The Institute for Scientific Information on Coffee (ISIC) has launched its latest topic on the Coffee & Health website: “Bone Health”. Bone health is commonly discussed in the media, and the new topic explores research on the potential impact of coffee consumption on bone mineral density and bone mechanical strength.
A 2002 review1 suggests that there is no overall negative effect of caffeine on bone health, where calcium intakes are adequate. However four more recent meta analyses2,3,4,5 show significant variability in their results. For example, some results suggest no association between coffee consumption and fracture risk whilst others suggest a potential effect in women and elderly participants in particular.
Interactions between coffee components and bone health are unclear. Human studies have suggested that caffeine may impair the efficiency of calcium absorption, increase calcium excretion in urine, and limit the role of vitamin D in bone too1. These effects could reduce bone mineral density and increase the risk of fractures and osteoporosis. However, current data are insufficient to reach a convincing conclusion and further research needs to be conducted.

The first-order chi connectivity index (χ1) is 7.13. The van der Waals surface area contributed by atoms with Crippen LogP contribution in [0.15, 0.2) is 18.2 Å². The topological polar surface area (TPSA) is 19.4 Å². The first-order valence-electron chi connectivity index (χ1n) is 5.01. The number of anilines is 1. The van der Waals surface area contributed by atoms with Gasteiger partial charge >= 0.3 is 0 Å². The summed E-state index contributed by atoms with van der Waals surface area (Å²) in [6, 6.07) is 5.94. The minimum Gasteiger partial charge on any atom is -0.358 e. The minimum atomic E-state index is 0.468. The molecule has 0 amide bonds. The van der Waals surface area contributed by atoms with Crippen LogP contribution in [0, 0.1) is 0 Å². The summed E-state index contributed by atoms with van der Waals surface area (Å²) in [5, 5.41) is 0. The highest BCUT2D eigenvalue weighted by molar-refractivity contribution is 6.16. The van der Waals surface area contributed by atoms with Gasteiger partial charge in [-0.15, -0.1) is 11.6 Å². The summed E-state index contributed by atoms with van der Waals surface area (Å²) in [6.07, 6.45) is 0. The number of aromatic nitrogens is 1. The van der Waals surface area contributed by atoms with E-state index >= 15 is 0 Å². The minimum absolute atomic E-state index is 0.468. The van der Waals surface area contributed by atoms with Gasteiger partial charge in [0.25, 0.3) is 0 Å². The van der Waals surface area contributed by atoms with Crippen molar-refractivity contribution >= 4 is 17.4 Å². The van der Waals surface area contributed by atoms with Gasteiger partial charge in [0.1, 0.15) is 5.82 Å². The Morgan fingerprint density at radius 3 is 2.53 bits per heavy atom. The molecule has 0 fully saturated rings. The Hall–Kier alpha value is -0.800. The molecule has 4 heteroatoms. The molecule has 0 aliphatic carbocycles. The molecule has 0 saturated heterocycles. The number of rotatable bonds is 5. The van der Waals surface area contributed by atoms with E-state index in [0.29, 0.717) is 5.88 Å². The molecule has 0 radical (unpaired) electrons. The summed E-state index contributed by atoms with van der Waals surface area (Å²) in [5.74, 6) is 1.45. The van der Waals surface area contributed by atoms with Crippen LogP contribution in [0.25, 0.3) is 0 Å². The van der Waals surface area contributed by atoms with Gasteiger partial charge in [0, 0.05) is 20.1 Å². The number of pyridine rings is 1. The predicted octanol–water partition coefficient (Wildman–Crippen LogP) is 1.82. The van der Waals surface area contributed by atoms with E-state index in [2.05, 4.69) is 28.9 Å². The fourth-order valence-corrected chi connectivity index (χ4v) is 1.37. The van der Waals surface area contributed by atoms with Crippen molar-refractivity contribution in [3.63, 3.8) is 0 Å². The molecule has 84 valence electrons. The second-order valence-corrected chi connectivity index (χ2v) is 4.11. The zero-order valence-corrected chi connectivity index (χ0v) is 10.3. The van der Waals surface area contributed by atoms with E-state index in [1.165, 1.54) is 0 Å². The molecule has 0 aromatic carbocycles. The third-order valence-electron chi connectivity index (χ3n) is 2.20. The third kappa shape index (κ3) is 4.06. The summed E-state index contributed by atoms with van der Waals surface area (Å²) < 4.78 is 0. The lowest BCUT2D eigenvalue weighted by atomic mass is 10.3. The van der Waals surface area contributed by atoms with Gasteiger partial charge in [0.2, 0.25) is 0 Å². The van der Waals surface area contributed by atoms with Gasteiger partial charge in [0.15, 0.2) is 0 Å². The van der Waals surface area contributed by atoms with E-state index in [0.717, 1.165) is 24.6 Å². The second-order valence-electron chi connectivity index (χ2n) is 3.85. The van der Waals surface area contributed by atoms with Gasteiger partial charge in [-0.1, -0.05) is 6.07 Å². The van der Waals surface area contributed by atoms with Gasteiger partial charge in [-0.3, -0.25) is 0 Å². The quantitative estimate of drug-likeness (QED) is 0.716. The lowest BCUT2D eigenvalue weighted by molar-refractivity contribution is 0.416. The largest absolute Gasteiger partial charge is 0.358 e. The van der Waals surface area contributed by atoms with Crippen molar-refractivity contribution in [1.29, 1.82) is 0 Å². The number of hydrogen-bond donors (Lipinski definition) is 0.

To read the full bone health topic, click here.
Ask the expert – new podcast
To accompany the launch of this topic, ISIC worked with experts in the field of bone health and nutrition to develop a podcast, and a Q&A resource for HCPs:
The new podcast sees Professor René Rizzoli, Honorary Professor at the University of Geneva’s Department of Internal Medicines Specialties join Dr Trisha Macnair, hospital physician and health journalist, to discuss commonly asked questions and existing research on coffee consumption and bone health. The podcast covers the scale of osteoporosis in Europe and details advice for patients and what dietary and lifestyle factors might have a protective effect. To view the podcast click here.
Questions patients ask – new Q&A
A new Q&A document on the topic of bone health provides a fully referenced fact sheet for HCPs to utilise when seeking to answer questions asked by patients. It covers questions on fracture risk, whether men and women are affected differently, and discusses whether if coffee is caffeinated or decaffeinated makes a difference.